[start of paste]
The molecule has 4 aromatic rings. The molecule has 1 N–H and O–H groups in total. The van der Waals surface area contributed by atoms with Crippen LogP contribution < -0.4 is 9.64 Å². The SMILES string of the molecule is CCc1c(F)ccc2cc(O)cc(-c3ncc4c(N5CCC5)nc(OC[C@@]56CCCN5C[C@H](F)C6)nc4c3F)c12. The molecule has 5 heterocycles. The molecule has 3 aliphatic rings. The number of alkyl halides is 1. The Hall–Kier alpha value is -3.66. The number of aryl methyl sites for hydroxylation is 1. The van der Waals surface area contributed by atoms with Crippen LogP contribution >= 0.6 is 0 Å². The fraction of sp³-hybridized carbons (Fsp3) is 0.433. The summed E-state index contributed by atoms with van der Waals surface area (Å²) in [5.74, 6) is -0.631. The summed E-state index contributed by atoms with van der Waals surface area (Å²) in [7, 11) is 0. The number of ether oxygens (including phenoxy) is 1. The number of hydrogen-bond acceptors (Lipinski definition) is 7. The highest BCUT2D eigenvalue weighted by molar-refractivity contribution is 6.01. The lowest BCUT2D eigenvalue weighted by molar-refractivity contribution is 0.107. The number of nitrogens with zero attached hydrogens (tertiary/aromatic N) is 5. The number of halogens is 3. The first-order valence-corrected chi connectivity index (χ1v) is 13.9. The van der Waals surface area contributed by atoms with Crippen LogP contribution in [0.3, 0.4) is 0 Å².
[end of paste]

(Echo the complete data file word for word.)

The molecule has 4 aromatic rings. The molecule has 1 N–H and O–H groups in total. The van der Waals surface area contributed by atoms with Crippen LogP contribution < -0.4 is 9.64 Å². The SMILES string of the molecule is CCc1c(F)ccc2cc(O)cc(-c3ncc4c(N5CCC5)nc(OC[C@@]56CCCN5C[C@H](F)C6)nc4c3F)c12. The molecule has 5 heterocycles. The molecule has 3 aliphatic rings. The number of alkyl halides is 1. The Hall–Kier alpha value is -3.66. The number of aryl methyl sites for hydroxylation is 1. The van der Waals surface area contributed by atoms with Crippen LogP contribution >= 0.6 is 0 Å². The fraction of sp³-hybridized carbons (Fsp3) is 0.433. The summed E-state index contributed by atoms with van der Waals surface area (Å²) in [5.74, 6) is -0.631. The summed E-state index contributed by atoms with van der Waals surface area (Å²) in [7, 11) is 0. The number of ether oxygens (including phenoxy) is 1. The number of hydrogen-bond acceptors (Lipinski definition) is 7. The highest BCUT2D eigenvalue weighted by molar-refractivity contribution is 6.01. The lowest BCUT2D eigenvalue weighted by molar-refractivity contribution is 0.107. The number of nitrogens with zero attached hydrogens (tertiary/aromatic N) is 5. The number of halogens is 3. The first-order valence-corrected chi connectivity index (χ1v) is 13.9. The van der Waals surface area contributed by atoms with Crippen LogP contribution in [0.3, 0.4) is 0 Å².